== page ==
City council hopes to take vote on closing the operation by the end of November 2012.
The city of Minneapolis is in discussion about when it should close the Upper Harbor Terminal in Minneapolis. The Minneapolis City Council is attempting to determine the financial impact of closing the 40-acre barge facility by 2013. The city had earlier considered closing the Upper Harbor Terminal by the end of 2014. While the city owns the property, the operator of the terminal and warehouses is River Services Inc., a subsidiary of Ohio-based River Trading Co.
Barb Johnson, a council member whose district includes the Upper Harbor, says the harbor has been seeing a steady decline in business at the barge location. She adds that much of the cargo that earlier was barged is now being trucked to its destination. At the same time, she says the city could repurpose the land to a more valuable use, including a mix of parks, retail and light industry.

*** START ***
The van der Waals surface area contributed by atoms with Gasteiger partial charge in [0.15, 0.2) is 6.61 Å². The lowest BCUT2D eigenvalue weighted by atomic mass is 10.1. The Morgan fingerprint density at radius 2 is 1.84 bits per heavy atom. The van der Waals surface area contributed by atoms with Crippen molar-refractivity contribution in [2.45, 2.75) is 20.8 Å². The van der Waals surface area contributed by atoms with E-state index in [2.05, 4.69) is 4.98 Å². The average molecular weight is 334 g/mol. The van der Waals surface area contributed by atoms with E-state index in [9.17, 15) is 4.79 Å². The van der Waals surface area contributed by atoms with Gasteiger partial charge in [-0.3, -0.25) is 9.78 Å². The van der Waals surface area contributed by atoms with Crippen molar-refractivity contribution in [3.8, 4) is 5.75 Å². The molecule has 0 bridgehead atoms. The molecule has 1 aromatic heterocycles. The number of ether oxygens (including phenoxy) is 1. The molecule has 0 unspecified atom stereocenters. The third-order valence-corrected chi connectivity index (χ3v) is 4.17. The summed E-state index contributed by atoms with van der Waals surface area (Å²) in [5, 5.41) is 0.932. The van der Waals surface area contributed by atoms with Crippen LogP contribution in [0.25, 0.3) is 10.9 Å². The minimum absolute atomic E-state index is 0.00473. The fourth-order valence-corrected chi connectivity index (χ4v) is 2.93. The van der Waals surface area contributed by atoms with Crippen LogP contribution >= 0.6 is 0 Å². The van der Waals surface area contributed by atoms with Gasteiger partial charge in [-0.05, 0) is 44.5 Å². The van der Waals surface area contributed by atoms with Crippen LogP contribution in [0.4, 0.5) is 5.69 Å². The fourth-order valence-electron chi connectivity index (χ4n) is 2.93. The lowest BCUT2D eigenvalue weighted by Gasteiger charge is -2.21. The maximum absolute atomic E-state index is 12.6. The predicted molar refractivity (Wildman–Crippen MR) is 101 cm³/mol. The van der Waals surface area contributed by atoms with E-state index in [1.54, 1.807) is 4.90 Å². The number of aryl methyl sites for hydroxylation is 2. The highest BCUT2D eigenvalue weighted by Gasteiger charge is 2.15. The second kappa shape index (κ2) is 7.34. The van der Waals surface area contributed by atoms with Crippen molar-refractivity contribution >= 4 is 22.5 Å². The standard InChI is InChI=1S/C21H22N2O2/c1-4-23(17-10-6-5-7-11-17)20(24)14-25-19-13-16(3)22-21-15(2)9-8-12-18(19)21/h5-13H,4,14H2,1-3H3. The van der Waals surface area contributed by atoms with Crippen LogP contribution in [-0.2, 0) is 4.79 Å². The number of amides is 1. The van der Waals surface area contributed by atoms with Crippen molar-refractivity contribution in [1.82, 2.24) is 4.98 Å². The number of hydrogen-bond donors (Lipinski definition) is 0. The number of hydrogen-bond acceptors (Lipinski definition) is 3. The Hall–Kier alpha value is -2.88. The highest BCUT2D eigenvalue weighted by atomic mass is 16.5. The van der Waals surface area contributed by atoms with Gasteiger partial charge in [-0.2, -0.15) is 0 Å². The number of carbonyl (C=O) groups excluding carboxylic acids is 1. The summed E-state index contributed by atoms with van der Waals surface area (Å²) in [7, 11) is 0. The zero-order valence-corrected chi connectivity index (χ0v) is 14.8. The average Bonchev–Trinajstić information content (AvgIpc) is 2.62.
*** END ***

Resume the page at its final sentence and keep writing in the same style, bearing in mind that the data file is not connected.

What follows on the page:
The city opened the Upper Harbor Terminal in 1968. According to Finance & Commerce, the city has would go from a break-even situation to facing $1.3 million in security and management costs if it were to break its contract and close the site to barge traffic beginning in April 2013.
The one-year costs could be offset by $275,000 in lease revenue from companies that use the site for storage, but those contracts are not expected to be renewed after expiring in 2014, according to a report discussed at an Oct. 23 Community Development Committee.
The terminal receives an estimated 60,000 tons of fertilizer and 140,000 tons of coal annually and is also used to store agricultural twine, 50,000-pound steel coils and large construction equipment.